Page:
Fig. 5: Krishna Charitra
song and dance.


We continually ask ourselves: How can our work best be a resource for scholars and communities who want to maintain and innovate on their holistic performance practices? For some of us, these research areas are home. These team members see our work as a potential jumping-off point for a variety of future projects, and as a way to emphasize the performance genres’ value in and beyond their communities.  

The community members on our research team emphasize the importance of making performance inclusive and enjoyable. Rita Thapa Magar says, “you have to get the whole village involved,” which indeed she did for our days in Sohraghar, and which she often does for her own folk music videos. Dhruva Shah, the son of Subi Shah, became an Olympic riflery coach rather than a performer, and he remembers his father’s strong opinions: “He kept saying that it had to be done this way, it couldn’t be done that way, and I wanted to do new, modern things when I was young, so I didn’t learn music.” He offers, “If young people see it as ossified or waning, not valued, and therefore not worth continuing, they are less likely to join in.” Ram Bahadur Sundas hopes to find more recordings of his family members in national and private archives, make them available to the ensemble to remember their forebears, and keep learning from them.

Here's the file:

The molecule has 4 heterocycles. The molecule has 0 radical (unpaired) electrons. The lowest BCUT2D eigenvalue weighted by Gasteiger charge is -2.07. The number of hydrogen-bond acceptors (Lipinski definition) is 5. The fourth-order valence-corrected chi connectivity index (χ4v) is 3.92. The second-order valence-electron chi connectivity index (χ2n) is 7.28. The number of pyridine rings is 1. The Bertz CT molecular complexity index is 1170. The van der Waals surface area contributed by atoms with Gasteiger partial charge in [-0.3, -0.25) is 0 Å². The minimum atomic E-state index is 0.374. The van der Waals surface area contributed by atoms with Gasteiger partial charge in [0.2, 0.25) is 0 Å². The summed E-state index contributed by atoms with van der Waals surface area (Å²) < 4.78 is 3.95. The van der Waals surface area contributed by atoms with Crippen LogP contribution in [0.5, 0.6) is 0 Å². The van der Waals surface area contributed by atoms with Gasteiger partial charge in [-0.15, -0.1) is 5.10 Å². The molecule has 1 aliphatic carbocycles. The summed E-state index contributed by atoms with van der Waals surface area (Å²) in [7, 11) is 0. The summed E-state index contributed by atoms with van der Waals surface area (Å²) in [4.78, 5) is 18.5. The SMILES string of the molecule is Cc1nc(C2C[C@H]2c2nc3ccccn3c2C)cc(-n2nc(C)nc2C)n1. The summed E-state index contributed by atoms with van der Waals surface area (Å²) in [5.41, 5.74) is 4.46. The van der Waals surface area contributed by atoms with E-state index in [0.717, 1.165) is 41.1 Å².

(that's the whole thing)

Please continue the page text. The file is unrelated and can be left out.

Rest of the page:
What started with Subi Shah’s desire to preserve his traditions, and my desire to share his works with a broader audience, has gained multiple meanings to different participants, and the end goal of producing a multimedia publication keeps us working together to support these varied performance traditions in multiple ways. We look forward to seeing what the future holds.

List of resources

Note: Music and Dances of Central Nepal: Subi Shah’s Works on Pangdure (Maruni) Performance is scheduled to be published with Open Book Publishers in fall 2024. 


Video: Asare Ropai


Video: Pitambar Sundas Sorathi Songs
Caption: Pitambar Sundas sings songs from the Sorathi dance-drama, reminisces, and approves of our project.


Video: Calling Saraswati to Dance


Video: Krishna Charitra



Project Director Dr. Anna Stirr; Co-Project Director Dr. Mason Brown (musical transcriptions lead); Hikmat Khadka (2nd translator); Dr. Lochan Rijal, (audiovisual production lead; 3rd translator); community liaisons Rita Thapa Magar and Dhruva Shah (Subi Shah’s son); production assistants Rajan Shrestha, Dinesh Raj Upadhyaya, and Pranim Thapa; Jyamrung performers Ram Bahadur Sundas, Pitambar Sundas and the Sankha Devi Jyamrung Darbar Naumati Panchai Baja; Sohraghar’s Jalkanya Devi Yuva Club, and many more. This project is supported by a Scholarly Editions and Translations grant from the US National Endowment for the Humanities.  


Anna Stirr is Associate Professor of Asian Studies at the University of Hawaii at Manoa. Email: